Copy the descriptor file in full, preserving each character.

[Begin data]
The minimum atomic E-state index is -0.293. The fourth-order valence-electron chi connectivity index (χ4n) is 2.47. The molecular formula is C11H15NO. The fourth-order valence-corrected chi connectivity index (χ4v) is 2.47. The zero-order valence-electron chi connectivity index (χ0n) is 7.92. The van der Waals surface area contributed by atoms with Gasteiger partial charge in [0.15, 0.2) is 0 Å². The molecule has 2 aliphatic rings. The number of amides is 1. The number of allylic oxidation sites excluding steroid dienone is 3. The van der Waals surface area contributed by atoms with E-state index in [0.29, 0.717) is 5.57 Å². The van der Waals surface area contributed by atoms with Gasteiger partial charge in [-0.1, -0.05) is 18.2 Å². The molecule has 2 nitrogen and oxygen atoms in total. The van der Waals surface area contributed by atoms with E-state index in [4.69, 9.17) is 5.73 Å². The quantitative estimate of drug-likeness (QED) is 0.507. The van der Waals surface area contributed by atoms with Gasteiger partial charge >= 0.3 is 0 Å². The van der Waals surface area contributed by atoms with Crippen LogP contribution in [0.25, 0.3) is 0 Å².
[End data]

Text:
The minimum atomic E-state index is -0.293. The fourth-order valence-electron chi connectivity index (χ4n) is 2.47. The molecular formula is C11H15NO. The fourth-order valence-corrected chi connectivity index (χ4v) is 2.47. The zero-order valence-electron chi connectivity index (χ0n) is 7.92. The van der Waals surface area contributed by atoms with Gasteiger partial charge in [0.15, 0.2) is 0 Å². The molecule has 2 aliphatic rings. The number of amides is 1. The number of allylic oxidation sites excluding steroid dienone is 3. The van der Waals surface area contributed by atoms with E-state index in [0.29, 0.717) is 5.57 Å². The van der Waals surface area contributed by atoms with Gasteiger partial charge in [-0.1, -0.05) is 18.2 Å². The molecule has 2 nitrogen and oxygen atoms in total. The van der Waals surface area contributed by atoms with E-state index in [4.69, 9.17) is 5.73 Å². The quantitative estimate of drug-likeness (QED) is 0.507. The van der Waals surface area contributed by atoms with Gasteiger partial charge >= 0.3 is 0 Å². The van der Waals surface area contributed by atoms with Crippen LogP contribution in [0.25, 0.3) is 0 Å².